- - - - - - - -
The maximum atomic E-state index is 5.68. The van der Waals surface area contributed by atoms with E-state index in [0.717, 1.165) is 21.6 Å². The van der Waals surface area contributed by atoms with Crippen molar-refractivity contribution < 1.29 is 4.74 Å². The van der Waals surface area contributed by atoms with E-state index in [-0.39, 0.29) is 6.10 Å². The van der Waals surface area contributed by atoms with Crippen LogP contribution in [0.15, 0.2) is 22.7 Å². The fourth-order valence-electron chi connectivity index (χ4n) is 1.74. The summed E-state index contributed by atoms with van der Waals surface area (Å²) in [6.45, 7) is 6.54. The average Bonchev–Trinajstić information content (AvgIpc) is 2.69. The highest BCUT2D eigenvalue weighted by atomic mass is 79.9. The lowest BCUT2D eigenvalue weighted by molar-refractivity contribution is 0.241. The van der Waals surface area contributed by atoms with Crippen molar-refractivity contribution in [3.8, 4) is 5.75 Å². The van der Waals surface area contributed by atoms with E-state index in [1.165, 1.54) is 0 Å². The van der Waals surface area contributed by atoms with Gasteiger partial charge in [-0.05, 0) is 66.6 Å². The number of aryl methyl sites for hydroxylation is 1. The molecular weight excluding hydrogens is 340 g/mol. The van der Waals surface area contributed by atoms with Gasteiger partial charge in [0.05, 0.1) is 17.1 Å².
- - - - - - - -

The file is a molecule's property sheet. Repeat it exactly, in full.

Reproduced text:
The maximum atomic E-state index is 5.68. The van der Waals surface area contributed by atoms with E-state index in [0.717, 1.165) is 21.6 Å². The van der Waals surface area contributed by atoms with Crippen molar-refractivity contribution < 1.29 is 4.74 Å². The van der Waals surface area contributed by atoms with E-state index in [-0.39, 0.29) is 6.10 Å². The van der Waals surface area contributed by atoms with Crippen LogP contribution in [0.15, 0.2) is 22.7 Å². The fourth-order valence-electron chi connectivity index (χ4n) is 1.74. The summed E-state index contributed by atoms with van der Waals surface area (Å²) in [6.45, 7) is 6.54. The average Bonchev–Trinajstić information content (AvgIpc) is 2.69. The highest BCUT2D eigenvalue weighted by atomic mass is 79.9. The lowest BCUT2D eigenvalue weighted by molar-refractivity contribution is 0.241. The van der Waals surface area contributed by atoms with Crippen molar-refractivity contribution in [3.8, 4) is 5.75 Å². The van der Waals surface area contributed by atoms with E-state index in [1.165, 1.54) is 0 Å². The van der Waals surface area contributed by atoms with Gasteiger partial charge in [-0.05, 0) is 66.6 Å². The number of aryl methyl sites for hydroxylation is 1. The molecular weight excluding hydrogens is 340 g/mol. The van der Waals surface area contributed by atoms with Gasteiger partial charge in [0.05, 0.1) is 17.1 Å².